Kubernetes 1.9 Brings Stability, Windows Support
The next edition of Kubernetes, version 1.9, is scheduled to be released later Friday and will come with support for Windows containers, as well as an alpha version of a new container storage API.
It also features a range of general improvements in stability, including a stable API for Workloads, an umbrella feature first introduced last December, according to Ihor Dvoretskyi, developer advocate at the Cloud Native Computing Foundation and Kubernetes 1.9 release features lead.
Overall, there are four four APIs moved to general availability:
- Deployment: A basic way to describe the desired state for a running application, including a ReplicaSet.
- ReplicaSet: According to a Deployment’s configuration, this ensures that an app has enough running container instances (“replicas”) to satisfy its definition.
- Daemonset: A deployment for an app that runs continuously regardless of what other apps might be running, such as a logging or monitoring solution.
- StatefulSet: For workloads that need persistent state even if containers are killed and restarted. StatefulSets also provide persistence for things like network identification for containers or the order in which containers start and stop.
The move to stable means users no longer have to worry about using them for mission-critical workloads, knowing the API interface won’t change into something they will need to recode their own apps to continue using.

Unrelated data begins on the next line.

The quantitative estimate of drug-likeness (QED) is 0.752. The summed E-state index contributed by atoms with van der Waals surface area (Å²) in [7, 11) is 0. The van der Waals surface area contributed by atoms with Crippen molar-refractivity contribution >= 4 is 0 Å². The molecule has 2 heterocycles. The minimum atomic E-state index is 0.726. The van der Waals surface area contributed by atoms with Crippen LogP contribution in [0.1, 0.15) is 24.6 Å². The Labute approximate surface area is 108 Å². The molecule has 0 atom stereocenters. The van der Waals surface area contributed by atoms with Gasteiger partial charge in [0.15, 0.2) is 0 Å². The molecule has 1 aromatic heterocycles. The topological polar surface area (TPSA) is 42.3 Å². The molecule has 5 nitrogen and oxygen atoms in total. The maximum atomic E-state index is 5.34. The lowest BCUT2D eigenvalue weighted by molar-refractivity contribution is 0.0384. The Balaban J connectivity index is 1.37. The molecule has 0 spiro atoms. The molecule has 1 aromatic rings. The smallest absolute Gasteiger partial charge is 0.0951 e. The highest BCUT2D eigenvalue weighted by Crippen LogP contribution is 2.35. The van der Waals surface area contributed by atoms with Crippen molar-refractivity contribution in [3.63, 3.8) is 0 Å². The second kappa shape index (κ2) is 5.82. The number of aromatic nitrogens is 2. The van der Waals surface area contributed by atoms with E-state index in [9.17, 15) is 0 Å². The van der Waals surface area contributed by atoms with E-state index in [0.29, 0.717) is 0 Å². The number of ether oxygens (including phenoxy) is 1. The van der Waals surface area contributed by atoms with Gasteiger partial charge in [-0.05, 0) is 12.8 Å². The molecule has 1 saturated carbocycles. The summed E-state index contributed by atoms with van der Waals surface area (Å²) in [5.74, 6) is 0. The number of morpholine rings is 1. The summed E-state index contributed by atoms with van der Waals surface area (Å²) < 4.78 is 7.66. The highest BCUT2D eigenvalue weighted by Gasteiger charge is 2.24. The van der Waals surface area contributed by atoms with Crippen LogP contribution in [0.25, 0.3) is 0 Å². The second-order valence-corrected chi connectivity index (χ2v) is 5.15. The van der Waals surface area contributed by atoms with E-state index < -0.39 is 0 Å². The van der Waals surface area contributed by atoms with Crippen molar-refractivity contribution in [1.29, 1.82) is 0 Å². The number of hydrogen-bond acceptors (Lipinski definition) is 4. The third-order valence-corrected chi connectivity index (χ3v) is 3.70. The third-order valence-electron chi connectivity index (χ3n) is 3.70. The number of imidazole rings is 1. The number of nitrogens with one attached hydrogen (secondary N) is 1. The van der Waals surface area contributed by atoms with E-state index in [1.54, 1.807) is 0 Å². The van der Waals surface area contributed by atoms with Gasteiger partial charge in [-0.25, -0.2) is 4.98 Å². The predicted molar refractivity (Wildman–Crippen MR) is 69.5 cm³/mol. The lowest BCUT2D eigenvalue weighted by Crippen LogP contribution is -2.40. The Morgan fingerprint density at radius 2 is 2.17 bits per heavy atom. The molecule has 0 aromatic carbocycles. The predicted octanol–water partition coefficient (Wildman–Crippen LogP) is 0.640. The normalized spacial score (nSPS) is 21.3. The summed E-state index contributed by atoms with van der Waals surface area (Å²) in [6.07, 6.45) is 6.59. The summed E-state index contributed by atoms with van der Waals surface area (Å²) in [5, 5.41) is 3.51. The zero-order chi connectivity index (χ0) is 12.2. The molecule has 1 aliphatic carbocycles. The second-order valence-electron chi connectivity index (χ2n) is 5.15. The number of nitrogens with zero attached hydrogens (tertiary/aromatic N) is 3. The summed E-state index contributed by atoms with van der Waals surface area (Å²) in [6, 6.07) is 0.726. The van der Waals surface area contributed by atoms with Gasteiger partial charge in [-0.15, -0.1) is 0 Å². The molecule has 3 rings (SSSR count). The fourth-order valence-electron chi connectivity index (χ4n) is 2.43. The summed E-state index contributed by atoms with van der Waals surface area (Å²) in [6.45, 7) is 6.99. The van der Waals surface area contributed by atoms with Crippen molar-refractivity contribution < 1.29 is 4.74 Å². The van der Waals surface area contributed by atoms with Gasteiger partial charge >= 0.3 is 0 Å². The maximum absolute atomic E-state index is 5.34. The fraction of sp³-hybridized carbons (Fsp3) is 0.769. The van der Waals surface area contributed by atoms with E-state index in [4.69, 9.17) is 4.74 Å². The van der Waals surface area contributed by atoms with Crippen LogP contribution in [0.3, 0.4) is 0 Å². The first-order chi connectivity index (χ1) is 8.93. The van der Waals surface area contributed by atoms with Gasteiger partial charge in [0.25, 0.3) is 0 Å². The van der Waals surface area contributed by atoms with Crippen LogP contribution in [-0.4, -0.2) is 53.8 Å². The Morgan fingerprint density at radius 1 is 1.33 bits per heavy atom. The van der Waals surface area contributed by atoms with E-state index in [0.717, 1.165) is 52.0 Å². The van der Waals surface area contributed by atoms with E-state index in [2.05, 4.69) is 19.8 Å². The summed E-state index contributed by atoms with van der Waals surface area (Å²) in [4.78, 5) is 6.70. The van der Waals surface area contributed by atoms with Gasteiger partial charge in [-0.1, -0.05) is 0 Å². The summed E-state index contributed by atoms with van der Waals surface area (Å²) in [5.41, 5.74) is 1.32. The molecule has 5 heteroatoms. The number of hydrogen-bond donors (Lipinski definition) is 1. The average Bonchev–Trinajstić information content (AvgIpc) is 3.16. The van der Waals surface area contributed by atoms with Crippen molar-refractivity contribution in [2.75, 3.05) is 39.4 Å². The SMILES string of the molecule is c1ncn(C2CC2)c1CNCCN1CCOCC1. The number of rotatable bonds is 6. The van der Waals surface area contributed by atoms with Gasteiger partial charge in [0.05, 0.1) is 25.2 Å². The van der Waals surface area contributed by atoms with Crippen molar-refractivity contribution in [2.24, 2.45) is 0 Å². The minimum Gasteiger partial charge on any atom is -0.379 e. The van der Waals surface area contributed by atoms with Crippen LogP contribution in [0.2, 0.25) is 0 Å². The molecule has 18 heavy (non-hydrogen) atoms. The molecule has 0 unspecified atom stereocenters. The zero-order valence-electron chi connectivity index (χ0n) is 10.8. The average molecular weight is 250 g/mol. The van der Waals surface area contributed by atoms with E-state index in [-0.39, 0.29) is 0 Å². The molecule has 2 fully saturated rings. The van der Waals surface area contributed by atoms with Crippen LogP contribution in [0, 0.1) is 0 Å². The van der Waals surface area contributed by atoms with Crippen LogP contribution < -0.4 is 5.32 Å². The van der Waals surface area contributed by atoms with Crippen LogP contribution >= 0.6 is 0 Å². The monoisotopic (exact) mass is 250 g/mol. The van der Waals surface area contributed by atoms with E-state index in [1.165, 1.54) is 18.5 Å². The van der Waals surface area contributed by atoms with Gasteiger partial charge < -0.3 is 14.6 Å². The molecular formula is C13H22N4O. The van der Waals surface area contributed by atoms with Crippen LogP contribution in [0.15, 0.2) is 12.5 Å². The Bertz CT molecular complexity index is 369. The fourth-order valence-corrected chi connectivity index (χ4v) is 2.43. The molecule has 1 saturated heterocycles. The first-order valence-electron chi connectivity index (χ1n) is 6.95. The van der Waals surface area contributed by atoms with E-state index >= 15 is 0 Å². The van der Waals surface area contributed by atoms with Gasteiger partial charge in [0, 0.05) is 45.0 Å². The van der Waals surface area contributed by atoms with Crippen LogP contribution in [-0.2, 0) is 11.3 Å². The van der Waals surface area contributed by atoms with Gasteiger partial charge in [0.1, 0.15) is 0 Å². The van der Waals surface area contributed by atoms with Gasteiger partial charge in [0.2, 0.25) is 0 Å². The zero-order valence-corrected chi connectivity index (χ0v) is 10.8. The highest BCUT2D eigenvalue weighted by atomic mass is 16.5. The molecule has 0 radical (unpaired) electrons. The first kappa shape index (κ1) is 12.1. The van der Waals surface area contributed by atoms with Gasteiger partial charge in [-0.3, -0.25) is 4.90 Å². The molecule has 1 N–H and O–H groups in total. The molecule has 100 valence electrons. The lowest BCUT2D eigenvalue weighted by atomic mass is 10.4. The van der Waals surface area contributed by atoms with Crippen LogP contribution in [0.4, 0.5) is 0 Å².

“If you’re writing something for Kubernetes, it will be much easier to do that with much-simplified APIs,” he said.
Support for Windows Server has been widely anticipated. Microsoft in October changed its Azure Container Service platform’s acronym from ACS to AKS to reflect its focus on Kubernetes.
At the recent KubeCon event, Microsoft announced Virtual Kubelet, a connector that allows users to target Azure Container Instances (ACI), a service that speeds the creation and deployment of containers on Azure, as well as support for Heptio’s Ark backup and recovery utility and Tigera’s Calico network security policies.
Though Windows Server support has been moved to beta status, it’s not yet ready for the production environment, Dvoretskyi said.
“At the same time, beta means it will be stable soon. If you’re planning to build something with Kubernetes in a Windows environment, it’s a good time to get started with it. Once it reaches stable status, you will have some experience working with it,” he said. It will allow you to use Windows servers to add nodes to the Kubernetes cluster, and Windows Workloads will run natively on Windows machines.
Developers will still have a Linux control plane for managing the Windows pods inside a Kubernetes cluster, but those who want to write applications targeting a Windows environment will be able to.
Cloudbase, Apprenda and Red Hat have announced support for Windows Server Containers in Kubernetes 1.9.
The Container Storage Interface (CSI), a cross-industry standards initiative, is a response to storage vendor interest in Kubernetes, Dvoretskyi said. It’s an alpha feature, meaning it’s not recommended for production use and must be explicitly enabled.